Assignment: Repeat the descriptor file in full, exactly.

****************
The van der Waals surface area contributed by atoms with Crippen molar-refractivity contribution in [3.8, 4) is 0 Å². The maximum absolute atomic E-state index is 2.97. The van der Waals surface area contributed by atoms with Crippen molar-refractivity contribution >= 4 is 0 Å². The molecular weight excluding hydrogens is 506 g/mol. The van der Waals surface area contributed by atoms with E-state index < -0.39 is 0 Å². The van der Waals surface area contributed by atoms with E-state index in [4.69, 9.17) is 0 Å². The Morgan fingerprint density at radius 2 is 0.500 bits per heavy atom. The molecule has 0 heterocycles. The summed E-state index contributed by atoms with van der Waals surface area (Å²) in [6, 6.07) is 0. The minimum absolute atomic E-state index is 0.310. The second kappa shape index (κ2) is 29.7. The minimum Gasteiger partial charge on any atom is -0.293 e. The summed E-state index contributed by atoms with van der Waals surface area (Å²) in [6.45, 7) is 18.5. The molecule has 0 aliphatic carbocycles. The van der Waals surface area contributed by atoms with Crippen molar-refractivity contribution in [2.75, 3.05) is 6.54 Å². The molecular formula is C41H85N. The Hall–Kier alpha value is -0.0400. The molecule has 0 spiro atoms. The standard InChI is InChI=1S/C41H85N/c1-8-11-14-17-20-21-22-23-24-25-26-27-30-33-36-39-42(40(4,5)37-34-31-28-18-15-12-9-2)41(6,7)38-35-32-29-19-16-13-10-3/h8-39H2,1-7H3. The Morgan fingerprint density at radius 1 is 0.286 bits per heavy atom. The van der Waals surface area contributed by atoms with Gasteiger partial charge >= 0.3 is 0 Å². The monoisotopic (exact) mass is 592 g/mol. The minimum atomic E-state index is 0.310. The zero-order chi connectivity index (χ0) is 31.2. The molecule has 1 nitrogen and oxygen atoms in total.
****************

The van der Waals surface area contributed by atoms with Crippen molar-refractivity contribution in [3.8, 4) is 0 Å². The maximum absolute atomic E-state index is 2.97. The van der Waals surface area contributed by atoms with Crippen molar-refractivity contribution >= 4 is 0 Å². The molecular weight excluding hydrogens is 506 g/mol. The van der Waals surface area contributed by atoms with E-state index < -0.39 is 0 Å². The van der Waals surface area contributed by atoms with E-state index in [4.69, 9.17) is 0 Å². The Morgan fingerprint density at radius 2 is 0.500 bits per heavy atom. The molecule has 0 heterocycles. The summed E-state index contributed by atoms with van der Waals surface area (Å²) in [6, 6.07) is 0. The minimum absolute atomic E-state index is 0.310. The second kappa shape index (κ2) is 29.7. The minimum Gasteiger partial charge on any atom is -0.293 e. The summed E-state index contributed by atoms with van der Waals surface area (Å²) in [6.45, 7) is 18.5. The molecule has 0 aliphatic carbocycles. The van der Waals surface area contributed by atoms with Crippen molar-refractivity contribution in [2.75, 3.05) is 6.54 Å². The molecular formula is C41H85N. The Hall–Kier alpha value is -0.0400. The molecule has 0 spiro atoms. The standard InChI is InChI=1S/C41H85N/c1-8-11-14-17-20-21-22-23-24-25-26-27-30-33-36-39-42(40(4,5)37-34-31-28-18-15-12-9-2)41(6,7)38-35-32-29-19-16-13-10-3/h8-39H2,1-7H3. The Morgan fingerprint density at radius 1 is 0.286 bits per heavy atom. The van der Waals surface area contributed by atoms with Gasteiger partial charge >= 0.3 is 0 Å². The monoisotopic (exact) mass is 592 g/mol. The minimum atomic E-state index is 0.310. The zero-order chi connectivity index (χ0) is 31.2. The molecule has 1 nitrogen and oxygen atoms in total.